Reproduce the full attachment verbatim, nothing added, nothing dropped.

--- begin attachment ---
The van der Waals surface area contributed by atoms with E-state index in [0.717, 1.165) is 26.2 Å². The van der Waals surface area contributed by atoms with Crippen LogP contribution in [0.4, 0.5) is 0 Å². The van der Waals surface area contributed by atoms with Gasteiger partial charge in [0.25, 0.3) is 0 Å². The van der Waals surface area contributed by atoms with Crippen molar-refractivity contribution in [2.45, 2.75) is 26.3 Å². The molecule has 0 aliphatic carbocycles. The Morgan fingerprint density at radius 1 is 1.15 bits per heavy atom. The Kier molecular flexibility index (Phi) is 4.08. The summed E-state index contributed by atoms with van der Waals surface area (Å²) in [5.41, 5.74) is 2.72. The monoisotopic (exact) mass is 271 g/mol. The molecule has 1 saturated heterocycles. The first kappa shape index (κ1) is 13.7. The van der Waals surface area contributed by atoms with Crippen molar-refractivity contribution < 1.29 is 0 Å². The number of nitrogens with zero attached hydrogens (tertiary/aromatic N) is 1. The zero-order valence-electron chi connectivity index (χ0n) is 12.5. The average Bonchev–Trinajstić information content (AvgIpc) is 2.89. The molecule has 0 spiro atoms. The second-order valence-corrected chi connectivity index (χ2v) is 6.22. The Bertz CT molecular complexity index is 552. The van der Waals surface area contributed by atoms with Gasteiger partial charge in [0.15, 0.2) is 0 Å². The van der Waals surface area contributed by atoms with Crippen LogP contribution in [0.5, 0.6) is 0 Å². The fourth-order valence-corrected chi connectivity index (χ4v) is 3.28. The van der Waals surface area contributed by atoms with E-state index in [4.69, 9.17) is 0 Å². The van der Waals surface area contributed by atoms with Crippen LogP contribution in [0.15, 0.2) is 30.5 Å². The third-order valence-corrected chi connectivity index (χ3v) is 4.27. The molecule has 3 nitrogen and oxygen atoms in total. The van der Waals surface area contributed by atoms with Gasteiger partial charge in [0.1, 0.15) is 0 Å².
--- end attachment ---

The van der Waals surface area contributed by atoms with E-state index in [0.717, 1.165) is 26.2 Å². The van der Waals surface area contributed by atoms with Crippen LogP contribution in [0.4, 0.5) is 0 Å². The van der Waals surface area contributed by atoms with Gasteiger partial charge in [0.25, 0.3) is 0 Å². The van der Waals surface area contributed by atoms with Crippen molar-refractivity contribution in [2.45, 2.75) is 26.3 Å². The molecule has 0 aliphatic carbocycles. The Morgan fingerprint density at radius 1 is 1.15 bits per heavy atom. The Kier molecular flexibility index (Phi) is 4.08. The summed E-state index contributed by atoms with van der Waals surface area (Å²) in [5.41, 5.74) is 2.72. The monoisotopic (exact) mass is 271 g/mol. The molecule has 1 saturated heterocycles. The first kappa shape index (κ1) is 13.7. The van der Waals surface area contributed by atoms with Crippen molar-refractivity contribution < 1.29 is 0 Å². The number of nitrogens with zero attached hydrogens (tertiary/aromatic N) is 1. The zero-order valence-electron chi connectivity index (χ0n) is 12.5. The average Bonchev–Trinajstić information content (AvgIpc) is 2.89. The molecule has 0 spiro atoms. The second-order valence-corrected chi connectivity index (χ2v) is 6.22. The Bertz CT molecular complexity index is 552. The van der Waals surface area contributed by atoms with Gasteiger partial charge in [0.15, 0.2) is 0 Å². The van der Waals surface area contributed by atoms with Crippen LogP contribution in [0.5, 0.6) is 0 Å². The fourth-order valence-corrected chi connectivity index (χ4v) is 3.28. The van der Waals surface area contributed by atoms with E-state index in [4.69, 9.17) is 0 Å². The van der Waals surface area contributed by atoms with Crippen LogP contribution in [0.15, 0.2) is 30.5 Å². The third-order valence-corrected chi connectivity index (χ3v) is 4.27. The molecule has 3 nitrogen and oxygen atoms in total. The van der Waals surface area contributed by atoms with Gasteiger partial charge in [0.1, 0.15) is 0 Å².